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Neben grabs gold in women’s ITT at world championships

The U.S. women’s team struck gold in Wednesday’s time trial at the Varese world championships, but it wasn’t Olympic gold medalist Kristin Armstrong bringing home the rainbow jersey. With pre-race favorite Armstrong slotting into fifth, it was Amben Neben who stormed to victory in the challenging 25.15km course in dramatic fashion to win her first major international time trial race. “I don’t have any words, I’m just so excited, so happy,” Neben said. “I cannot speak right now, I don’t know what to say. It’s a dream come true.”

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By Andrew Hood

Amber Neben of the United States gets the gold in the women's ITT at road worlds in Italy.

Amber Neben of the United States gets the gold in the women’s ITT at road worlds in Italy.

Photo: Graham Watson

The U.S. women’s team struck gold in Wednesday’s time trial at the Varese world championships, but it wasn’t Olympic gold medalist Kristin Armstrong bringing home the rainbow jersey.

With pre-race favorite Armstrong slotting into fifth, it was Amben Neben who stormed to victory in the challenging 25.15km course in dramatic fashion to win her first major international time trial race.

“I don’t have any words, I’m just so excited, so happy,” Neben said. “I cannot speak right now, I don’t know what to say. It’s a dream come true.”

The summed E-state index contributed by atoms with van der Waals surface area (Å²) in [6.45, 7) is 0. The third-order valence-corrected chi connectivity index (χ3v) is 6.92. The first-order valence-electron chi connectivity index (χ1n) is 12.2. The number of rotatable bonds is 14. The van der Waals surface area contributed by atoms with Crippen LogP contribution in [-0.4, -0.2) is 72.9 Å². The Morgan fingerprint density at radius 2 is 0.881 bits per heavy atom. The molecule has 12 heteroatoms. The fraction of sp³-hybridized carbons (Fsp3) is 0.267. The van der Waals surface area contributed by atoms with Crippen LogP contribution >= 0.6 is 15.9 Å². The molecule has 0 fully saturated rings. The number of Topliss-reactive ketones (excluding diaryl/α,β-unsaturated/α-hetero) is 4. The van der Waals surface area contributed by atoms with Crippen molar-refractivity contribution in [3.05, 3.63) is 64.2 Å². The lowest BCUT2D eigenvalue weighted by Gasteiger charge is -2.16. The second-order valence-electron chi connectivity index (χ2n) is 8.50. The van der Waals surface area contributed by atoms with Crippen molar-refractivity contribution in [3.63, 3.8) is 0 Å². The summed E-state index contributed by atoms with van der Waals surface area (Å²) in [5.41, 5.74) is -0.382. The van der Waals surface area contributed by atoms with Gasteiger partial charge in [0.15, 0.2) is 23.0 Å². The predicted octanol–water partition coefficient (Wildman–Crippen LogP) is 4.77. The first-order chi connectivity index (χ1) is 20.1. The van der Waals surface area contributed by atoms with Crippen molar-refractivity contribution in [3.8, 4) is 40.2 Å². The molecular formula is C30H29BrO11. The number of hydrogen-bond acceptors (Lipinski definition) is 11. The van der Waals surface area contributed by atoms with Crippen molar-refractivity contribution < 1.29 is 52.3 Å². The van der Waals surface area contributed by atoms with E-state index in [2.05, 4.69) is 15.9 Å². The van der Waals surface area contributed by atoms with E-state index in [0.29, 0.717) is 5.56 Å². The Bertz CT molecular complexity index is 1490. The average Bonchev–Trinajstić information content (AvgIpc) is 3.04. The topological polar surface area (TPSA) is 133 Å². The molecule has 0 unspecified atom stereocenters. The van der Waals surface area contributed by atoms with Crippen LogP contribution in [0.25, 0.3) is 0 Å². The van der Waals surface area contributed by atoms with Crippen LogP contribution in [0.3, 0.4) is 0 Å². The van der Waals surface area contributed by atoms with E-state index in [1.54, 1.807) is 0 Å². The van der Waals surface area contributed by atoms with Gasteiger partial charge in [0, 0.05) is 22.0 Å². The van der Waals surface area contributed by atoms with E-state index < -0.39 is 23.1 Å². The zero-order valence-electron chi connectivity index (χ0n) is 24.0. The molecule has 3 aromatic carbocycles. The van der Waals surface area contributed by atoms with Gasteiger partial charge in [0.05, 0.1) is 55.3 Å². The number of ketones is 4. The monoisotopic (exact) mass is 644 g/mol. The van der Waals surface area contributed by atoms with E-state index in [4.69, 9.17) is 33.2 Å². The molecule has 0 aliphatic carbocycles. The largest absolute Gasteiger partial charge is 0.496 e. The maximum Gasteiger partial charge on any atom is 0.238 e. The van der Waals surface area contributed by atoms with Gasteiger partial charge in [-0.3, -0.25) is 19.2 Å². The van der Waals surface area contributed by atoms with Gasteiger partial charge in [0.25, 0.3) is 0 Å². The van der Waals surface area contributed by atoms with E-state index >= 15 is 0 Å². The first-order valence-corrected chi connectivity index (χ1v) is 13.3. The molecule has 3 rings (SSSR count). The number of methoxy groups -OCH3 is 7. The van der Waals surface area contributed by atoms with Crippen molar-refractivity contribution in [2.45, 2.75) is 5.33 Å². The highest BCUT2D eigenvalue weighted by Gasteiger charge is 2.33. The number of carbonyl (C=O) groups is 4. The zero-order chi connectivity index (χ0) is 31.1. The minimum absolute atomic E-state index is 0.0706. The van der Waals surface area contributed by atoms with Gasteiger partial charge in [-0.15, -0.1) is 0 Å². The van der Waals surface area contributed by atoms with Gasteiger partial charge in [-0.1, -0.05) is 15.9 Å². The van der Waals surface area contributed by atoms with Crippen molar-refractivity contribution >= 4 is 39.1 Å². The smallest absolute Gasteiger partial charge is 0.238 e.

Neben, 33, set the fastest time up the opening 6.68km climbing section and then powered through the mid-course flats and sliced down a tricky descending section to win in 33 minutes, 51.35 (44.571kph).

Austrian Christiane Soeder finished second.

Austrian Christiane Soeder finished second.

Photo: Graham Watson

Christiane Soeder (Austria) made up for finishing fourth in the Beijing Olympic road race by taking silver in 33:58.91. She was fastest in the final 10km and gave Neben the biggest scare, finishing just 7.56 seconds off the pace.

“I had a good day, because I didn’t have a good time trial in Beijing,” Soeder said. “I tried not to start too hard in the first climb so in the end I had extra energy to go harder. I had enough power in the flat.”

Judith Arndt (Germany) was consistent throughout the race to mine bronze in 34:13.12 at 21.77 seconds slower.

Arndt – a favorite for the road race on Saturday – expressed her satisfaction after scoring her fourth world time trial medal, adding to her two silvers and bronze going all the way back in 1997.

Germany's Judith Arndt en route to the bronze.

Germany’s Judith Arndt en route to the bronze.

Photo: Graham Watson

“I am very happy. It’s been a long and hard season, with a lot of ups and downs. I’m kind of surprised. My preparation wasn’t perfect for the time trial. I’m working hard for the road race on Saturday and I was lying in bed the past two days hoping that I might recover,” the veteran German said.